Top 5 Things to Know in the Market on Tuesday
1. Dollar market slides to 6-month low amid Trump worries
The U.S. dollar index market, which measures the greenback’s strength against a trade-weighted basket of six major currencies, weakened for a fifth straight day, falling around 0.4% to 98.44 in New York morning trade.
It slid to an overnight low of 98.37, a level not seen since November 10, amid reports that President Donald Trump disclosed highly classified information to Russia’s foreign minister about a planned Islamic State operation in a meeting last week.
The news added to concerns that Trump will be unable to successfully push through his economic stimulus program in the face of mounting controversies.
Markets are pricing in around a 67% chance of a hike at the Fed’s June meeting, according to Investing.com’s Fed Rate Monitor Tool, down from more than 80% in previous week.
There are a few economic reports Tuesday, including U.S. data on housing starts and building permits at 8:30AM ET (12:30GMT), followed by industrial production figures at 9:15AM ET (13:15GMT).
2. Oil prices continue their advance
Oil futures were up on Tuesday, with prices headed closer to daily highs reached in the prior session, as news that Saudi Arabia and Russia agreed to extend oil output cuts for a further nine months until March 2018 continued to boost sentiment.
U.S. crude was at $49.16 a barrel, up 31 cents, or around 0.6%. The U.S. benchmark ended Monday’s session with gains of $1.01, or 2.1%, after hitting its highest since April 28 at $49.66.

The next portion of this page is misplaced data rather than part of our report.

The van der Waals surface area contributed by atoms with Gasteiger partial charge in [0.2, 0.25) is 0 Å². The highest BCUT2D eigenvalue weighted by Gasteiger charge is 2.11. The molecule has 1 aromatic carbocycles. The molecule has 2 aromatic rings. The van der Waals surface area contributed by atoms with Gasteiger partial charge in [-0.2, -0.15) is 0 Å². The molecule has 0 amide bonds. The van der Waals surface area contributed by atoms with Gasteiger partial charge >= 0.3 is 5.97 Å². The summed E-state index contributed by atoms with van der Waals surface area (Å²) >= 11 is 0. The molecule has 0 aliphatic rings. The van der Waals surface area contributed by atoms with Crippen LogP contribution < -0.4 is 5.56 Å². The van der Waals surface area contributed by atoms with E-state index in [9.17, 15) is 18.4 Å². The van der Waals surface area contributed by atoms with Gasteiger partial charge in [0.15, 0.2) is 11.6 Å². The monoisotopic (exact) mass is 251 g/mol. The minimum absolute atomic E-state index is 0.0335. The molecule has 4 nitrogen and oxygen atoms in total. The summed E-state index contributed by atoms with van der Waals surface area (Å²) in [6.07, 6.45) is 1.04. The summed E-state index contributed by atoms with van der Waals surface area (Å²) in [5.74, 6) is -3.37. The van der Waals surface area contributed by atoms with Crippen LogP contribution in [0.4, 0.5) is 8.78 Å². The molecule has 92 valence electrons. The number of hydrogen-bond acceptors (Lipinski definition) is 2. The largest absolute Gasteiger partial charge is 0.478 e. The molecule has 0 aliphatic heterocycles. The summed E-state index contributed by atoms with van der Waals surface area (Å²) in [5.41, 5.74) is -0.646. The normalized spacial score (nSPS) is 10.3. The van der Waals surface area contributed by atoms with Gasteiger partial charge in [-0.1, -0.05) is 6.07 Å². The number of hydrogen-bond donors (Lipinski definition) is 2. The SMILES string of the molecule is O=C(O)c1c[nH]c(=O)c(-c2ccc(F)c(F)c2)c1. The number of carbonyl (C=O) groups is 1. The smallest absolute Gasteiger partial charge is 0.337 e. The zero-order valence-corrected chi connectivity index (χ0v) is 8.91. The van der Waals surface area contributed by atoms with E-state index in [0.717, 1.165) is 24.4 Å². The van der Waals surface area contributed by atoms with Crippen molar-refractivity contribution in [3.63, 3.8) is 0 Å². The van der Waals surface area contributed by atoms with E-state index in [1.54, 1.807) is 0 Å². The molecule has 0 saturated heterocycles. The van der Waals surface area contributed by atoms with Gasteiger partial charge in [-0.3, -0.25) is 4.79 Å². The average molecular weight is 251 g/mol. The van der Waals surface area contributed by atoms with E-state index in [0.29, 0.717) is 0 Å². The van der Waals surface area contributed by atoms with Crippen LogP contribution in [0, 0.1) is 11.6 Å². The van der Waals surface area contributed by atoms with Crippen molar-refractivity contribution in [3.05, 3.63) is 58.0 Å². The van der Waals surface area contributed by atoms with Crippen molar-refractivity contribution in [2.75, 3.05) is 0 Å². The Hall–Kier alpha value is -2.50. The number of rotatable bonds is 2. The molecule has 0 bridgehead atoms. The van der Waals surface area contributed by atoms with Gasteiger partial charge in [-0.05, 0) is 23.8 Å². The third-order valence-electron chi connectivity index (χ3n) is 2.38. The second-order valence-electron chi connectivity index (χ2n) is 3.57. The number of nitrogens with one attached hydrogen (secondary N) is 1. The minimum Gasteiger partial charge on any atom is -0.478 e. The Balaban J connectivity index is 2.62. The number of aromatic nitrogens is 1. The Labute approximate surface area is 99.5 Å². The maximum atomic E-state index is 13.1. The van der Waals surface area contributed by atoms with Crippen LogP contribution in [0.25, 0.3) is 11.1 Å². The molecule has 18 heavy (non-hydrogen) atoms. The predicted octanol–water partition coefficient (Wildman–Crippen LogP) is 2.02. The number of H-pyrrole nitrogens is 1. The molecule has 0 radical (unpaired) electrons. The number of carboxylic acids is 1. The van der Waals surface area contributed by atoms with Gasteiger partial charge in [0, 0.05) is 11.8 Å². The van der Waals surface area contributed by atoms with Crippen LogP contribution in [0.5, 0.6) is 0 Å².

Brent gained 30 cents to $52.12. The global benchmark touched its strongest level since April 21 at $52.63 in the prior session.
Investors looked ahead to weekly data from the U.S. on stockpiles of crude and refined products. Industry group the American Petroleum Institute is due to release its weekly report at 4:30PM ET (20:30GMT) later on Tuesday.
3. U.K. inflation climbs to 4-year high
British inflation rose to its highest level since September 2013 last month, according to official data on Tuesday that underlined a growing squeeze on households ahead of the June 8 national election.
Excluding oil prices and other volatile components such as food, core consumer price inflation rose to 2.4%, the strongest rate since March 2013.
The pound pulled back from the day’s highs against the dollar, with GBP/USD at 1.2885, down about 0.1%. It climbed to 1.2957 earlier. Meanwhile, the FTSE 100 rose to a fresh all-time peak, topping the 7,500-mark for the first time.
4. Euro zone Q1 economic growth confirmed at 0.5%
The euro zone’s economy grew in line with preliminary estimates in the first three months of the year, underlining optimism over the health of the region’s economy, data showed on Tuesday.
Eurostat said gross domestic product expanded by 0.5% in the first quarter, unchanged from an initial estimate and meeting expectations. Year-over-year, the economy expanded 1.7% in the three months ended March 31.
A separate report showed that German economic sentiment improved in May, hitting the highest level since July 2015.
The euro climbed to a six-month peak of 1.1050 against the dollar. It was last at 1.1045, up around 0.6% (EUR/USD). European stock markets were mostly lower, but remained within sight of recent multi-year highs.
5. More U.S. retail earnings on deck
Earnings from the likes of retailers such as Home Depot (NYSE:HD), TJX (NYSE:TJX) and Staples (NASDAQ:SPLS) are on the radar Tuesday, especially in light of last week’s dismal results from department store retailers like Macy’s (NYSE:M) and Nordstrom (NYSE:JWN). Urban Outfitters (NASDAQ:URBN) is also due to report but after the market close.
U.S. stock futures pointed to a flat open Tuesday morning, with the blue-chip Dow futuresinching up 12 points, or less than 0.1%, while the S&P 500 futures dipped 1 point and the tech-heavy Nasdaq 100 futures added 4 points.